9.4 Tesla electromagnet built for brain
research, about 200,000 times more powerful
than Earth's magnetic field. Credit: Siemens
Electrodynamic Duo Part OneMagnetism and electricity
have been known since ancient times. More
recently, how the two forces connect has
prompted more interest.
Feb 08, 2011
The Greeks were
familiar with magnetis lithos, or "Magnesian
stone" as early as 500 B.C.E. Magnesian stone,
from which the word "magnet" is derived, was
originally found on the coast of what is now
Turkey. Later, the magnetic rocks came to be
known as "lodestones" and were probably used as
compasses to guide ships since the eleventh
Not much was known about how compasses worked
until the time of Sir William Gilbert, commonly
referred to as "the father of magnetism and
electricity" because of experiments leading to
the groundbreaking book, De Magnete in
1600. Gilbert was the first person to use terms
like “magnetic pole,” “electric force,” and
“electric attraction.” He also coined the word
"electricity" from the Greek word for amber,
In 1820, Danish physicist Hans Christian Oersted
found that electric current flowing through a
wire deflected a compass needle, inspiring
electromagnetic theory. When he placed a
magnetic compass below an electric current, the
needle moved perpendicular to the wire.
A magnet is simply any object that possesses
magnetic properties. Primarily, that means two
poles known as "north-seeking" and
"south-seeking," which on separate magnets
attract each other. Like poles of different
magnets, on the other hand, repel each other in
the same way that opposite electric charges
attract or repel.
In the eighteenth century, C. A. Coulomb
discovered that the force between magnetic poles
could be described using the same inverse square
relationship as that between electric fields.
Just as with electricity, magnetism is directly
proportional to the strength of the combined
poles and inversely proportional to the square
of the distance between the poles. Also similar
to electricity, magnetism acting at a distance
is described as a "field of force" because it
has no known physical component.
"Magnetic flux" is a term that illustrates how
force appears to flow out of a magnet at one
pole and back into it at the other. This effect
can be seen in the patterns that form when iron
filings are sprinkled on a paper with a magnet
underneath it. The patterns are known as "lines
of induction." There is no physical flow, but
the lines of induction confirm descriptions of
magnetism. Lines of induction (magnetic field
lines) emanate from a magnet's north pole and
terminate at the south pole. The number of lines
per a given area indicates the field strength:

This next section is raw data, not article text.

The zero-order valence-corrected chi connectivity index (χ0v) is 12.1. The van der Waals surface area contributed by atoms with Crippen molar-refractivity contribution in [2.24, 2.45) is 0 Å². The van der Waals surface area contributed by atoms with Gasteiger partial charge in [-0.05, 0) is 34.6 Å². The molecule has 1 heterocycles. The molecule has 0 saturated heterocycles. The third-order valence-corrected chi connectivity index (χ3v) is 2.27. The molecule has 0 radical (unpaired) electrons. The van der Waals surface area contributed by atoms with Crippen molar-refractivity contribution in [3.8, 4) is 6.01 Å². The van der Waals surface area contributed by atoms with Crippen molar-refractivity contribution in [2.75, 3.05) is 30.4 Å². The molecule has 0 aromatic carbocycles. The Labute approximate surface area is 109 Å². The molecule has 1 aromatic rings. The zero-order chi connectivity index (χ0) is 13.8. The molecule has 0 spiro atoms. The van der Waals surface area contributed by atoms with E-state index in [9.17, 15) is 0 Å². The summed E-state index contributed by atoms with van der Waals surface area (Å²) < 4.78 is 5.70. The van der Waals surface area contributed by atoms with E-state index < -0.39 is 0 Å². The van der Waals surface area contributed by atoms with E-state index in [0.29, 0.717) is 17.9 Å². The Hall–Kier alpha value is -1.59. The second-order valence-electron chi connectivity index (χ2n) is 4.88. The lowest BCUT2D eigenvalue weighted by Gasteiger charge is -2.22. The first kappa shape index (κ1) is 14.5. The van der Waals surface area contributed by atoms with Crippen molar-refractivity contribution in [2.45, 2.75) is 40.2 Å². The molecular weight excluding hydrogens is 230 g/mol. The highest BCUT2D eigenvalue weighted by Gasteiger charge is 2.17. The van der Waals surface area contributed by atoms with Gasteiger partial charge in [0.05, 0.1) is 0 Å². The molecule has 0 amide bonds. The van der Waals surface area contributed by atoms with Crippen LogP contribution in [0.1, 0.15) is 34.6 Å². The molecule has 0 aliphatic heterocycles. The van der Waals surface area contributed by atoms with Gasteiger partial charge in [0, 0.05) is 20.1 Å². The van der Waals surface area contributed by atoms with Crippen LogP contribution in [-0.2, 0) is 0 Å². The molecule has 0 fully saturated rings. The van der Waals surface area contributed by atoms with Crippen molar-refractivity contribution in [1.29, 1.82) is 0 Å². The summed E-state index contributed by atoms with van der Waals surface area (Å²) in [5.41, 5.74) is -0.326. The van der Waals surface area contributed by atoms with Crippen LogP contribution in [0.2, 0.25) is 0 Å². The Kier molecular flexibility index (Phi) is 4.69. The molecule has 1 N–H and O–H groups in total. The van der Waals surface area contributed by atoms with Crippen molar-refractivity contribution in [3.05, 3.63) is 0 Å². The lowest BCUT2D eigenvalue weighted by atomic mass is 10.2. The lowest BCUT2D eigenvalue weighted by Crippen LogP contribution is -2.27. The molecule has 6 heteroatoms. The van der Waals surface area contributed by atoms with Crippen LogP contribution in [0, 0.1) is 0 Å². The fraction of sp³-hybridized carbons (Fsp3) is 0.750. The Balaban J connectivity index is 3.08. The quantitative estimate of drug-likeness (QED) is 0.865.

where the lines converge at the poles, the field
is large, while the field becomes progressively
weaker where the lines diverge.
The electrical basis for magnetism has been
verified down to the level of the electron.
Since an electron spins and has an electric
charge, it is often said to be "charge in
motion, which by definition results in a
In 1825, Ampère demonstrated that a
current-carrying conductor exerts forces on a
magnet and that a magnet also exerts forces on a
current-carrying conductor. Michael Faraday and
Joseph Henry followed with their discoveries
that current can be generated in a conductor by
changing the magnetic field surrounding it.
So-called "electromagnetic induction," along
with the realization that electric currents
create magnetic fields, paved the way for both
the electric generator and the electric motor.
Further relationships between electricity and
magnetism were elucidated by James Clark
Maxwell. In particular, a changing electric
current in a conductor creates a changing
magnetic field around the conductor, thus
creating a changing electrical field.
Oscillating electric and magnetic fields (now
called "electromagnetic radiation") can
therefore become self-sustaining, like a wave
propagating through space. Also, since the
velocity of electromagnetic radiation is
identical with the velocity of light, light's
close connection with electricity and magnetism
Solid, liquid, and gas are the commonly
understood states of matter, although the
readers of these pages are aware that a fourth
state known as "plasma" exists. Plasma is
estimated to constitute 99 percent or more of
the Universe, and is distinctive because it
contains a large enough number of electrically
charged particles for its electrical properties
and behavior to be altered.
In a neutral gas, positive and negative charges
combine: the positive charges (protons) in the
atomic nuclei are surrounded by an equal number
of negatively charged electrons. The atoms are
electrically neutral. Gas becomes plasma when
heat or some other energy strips some electrons
off some of the atoms. A positive charge is left
on those atoms, while the detached negative
electrons move around. This results in an
electrically charged gas that is said to be
"ionized." When enough ions accumulate so that
the electrical characteristics of the gas are
affected, it is a plasma.
Irving Langmuir was first to use the term
"plasma" (referring to an ionized gas) in the
1920s. He noticed similarities in the structure
of electric discharges through mercury vapor.
Regions close to the walls in the glass
discharge chamber, or near the electrodes were
already called "sheaths." However, the ionized
material filling the discharge chamber had no
name, so Langmuir decided to call it "plasma."
Plasma was found to be an excellent electrical
conductor with behavioral laws all its own.
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